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Impact of our donors



Ophthalmologist Dr Leanne Cheung is a South West Sydney success story. Now she and her husband, Conrad Yiu, have established a scholarship to help ease the way for more promising young students from the city’s outer suburbs to pursue their ambitions at UNSW.

Dr Leanne Cheung, ophthalmologist and eye surgeon, almost didn’t start her medical degree. Leanne‘s family ran a restaurant in what was then the tiny town of Appin, 16km south of Campbelltown. Money was tight, and Leanne had it in mind to secure a scholarship to help offset the cost of university. She had long cherished the idea of getting a medical degree, but when it turned out there were no scholarships on offer, she started looking for alternatives that did have scholarship programs. Besides, her mum, a nurse, had warned her off the idea of a career in medicine. 

“Doctors work really, really hard,” Leanne remembers her saying. “I don’t think you should do it. There are easier things in life!”

Despite the protestations, it was her mum that had first inspired Leanne’s career ambitions. In the evenings, her mum worked alongside her dad in the restaurant, but by day she was a local community nurse. 

“Appin was very small and there was no permanent GP. It was on a main road with coal trucks and there were a lot of accidents,” recalls Leanne. “Anytime there was a problem, people just came running to the restaurant to grab my mum – ‘Loretta! Loretta!’. Someone would have a bone sticking out through their skin in the middle of the road, and Mum would go look after them. I guess I just saw what a difference that makes to a community.”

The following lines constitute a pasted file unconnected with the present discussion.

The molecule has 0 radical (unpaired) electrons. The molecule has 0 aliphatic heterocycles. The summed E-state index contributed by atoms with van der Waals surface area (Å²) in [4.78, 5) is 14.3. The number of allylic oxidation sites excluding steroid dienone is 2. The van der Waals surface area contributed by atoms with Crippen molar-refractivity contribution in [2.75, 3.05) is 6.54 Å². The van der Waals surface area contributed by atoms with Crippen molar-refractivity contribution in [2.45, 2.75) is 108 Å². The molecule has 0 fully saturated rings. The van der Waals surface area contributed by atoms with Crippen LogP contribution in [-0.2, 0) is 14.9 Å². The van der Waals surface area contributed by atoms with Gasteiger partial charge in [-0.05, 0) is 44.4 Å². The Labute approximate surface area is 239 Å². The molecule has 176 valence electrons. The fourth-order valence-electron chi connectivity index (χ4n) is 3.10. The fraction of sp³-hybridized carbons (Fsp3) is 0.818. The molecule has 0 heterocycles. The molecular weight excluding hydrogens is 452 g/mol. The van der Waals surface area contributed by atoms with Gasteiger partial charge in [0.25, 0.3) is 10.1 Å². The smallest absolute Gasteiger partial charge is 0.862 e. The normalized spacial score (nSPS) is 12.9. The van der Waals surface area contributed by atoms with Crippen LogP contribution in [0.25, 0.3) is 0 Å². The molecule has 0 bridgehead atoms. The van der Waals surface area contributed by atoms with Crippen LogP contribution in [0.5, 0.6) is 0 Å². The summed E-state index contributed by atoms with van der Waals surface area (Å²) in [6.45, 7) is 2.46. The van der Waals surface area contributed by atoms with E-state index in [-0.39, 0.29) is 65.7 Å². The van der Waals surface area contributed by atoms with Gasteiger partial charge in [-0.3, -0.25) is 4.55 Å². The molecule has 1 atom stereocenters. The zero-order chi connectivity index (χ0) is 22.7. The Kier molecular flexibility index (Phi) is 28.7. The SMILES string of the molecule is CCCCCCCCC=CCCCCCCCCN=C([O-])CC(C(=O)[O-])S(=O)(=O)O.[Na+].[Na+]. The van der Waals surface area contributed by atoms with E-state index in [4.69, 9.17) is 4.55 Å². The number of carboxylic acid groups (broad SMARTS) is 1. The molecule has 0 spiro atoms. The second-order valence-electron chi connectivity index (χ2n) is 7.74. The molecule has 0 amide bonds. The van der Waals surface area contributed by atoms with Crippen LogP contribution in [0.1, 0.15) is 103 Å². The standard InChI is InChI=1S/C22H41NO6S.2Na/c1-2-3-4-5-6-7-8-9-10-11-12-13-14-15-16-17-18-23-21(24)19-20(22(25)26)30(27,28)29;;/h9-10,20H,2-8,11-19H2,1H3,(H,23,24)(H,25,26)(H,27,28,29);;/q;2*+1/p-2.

As the deadline for university admission neared, Leanne suddenly had a change of heart.
“At the very 11th hour, I rang my dad. I was like, ‘I think I want to do medicine. I've always wanted to do medicine. It's going to cost a lot of money, but I think that's what I want to do.' And Mum and Dad were great. They just said, ‘Look, we want you to be happy. We'll find a way’.”

In the years since completing her degree in 1998, Leanne has forged a successful career in ophthalmology. She now has a private practice in Hurstville, and helps train the next generation of ophthalmologists at the Prince of Wales Hospital. In the early part of her career, she also spent time supporting the work of The Fred Hollows Foundation in Nepal, The Outback Eye Service in Bourke and The Myanmar Eye Care Project.

Leanne’s husband, Conrad Yiu, also a UNSW alumnus, is enormously proud of his wife’s story. He likes to make sure their teenage son is aware of her achievements, and of the barriers she had to overcome simply to have access to a quality education.

When the couple were considering the possibility of funding a scholarship at UNSW, it was Conrad who insisted that it should be designed to honour Leanne’s experience. 

“I'm hoping that it helps someone like me, someone who thinks that Medicine might not be possible for them. We know that $10,000 a year is not that much money in the grand scheme of things, but to someone who has very little, it can make all the difference. It means that they do not have to take as many shifts so they can study a bit more and pay for things like the cost of transport to get to campus.”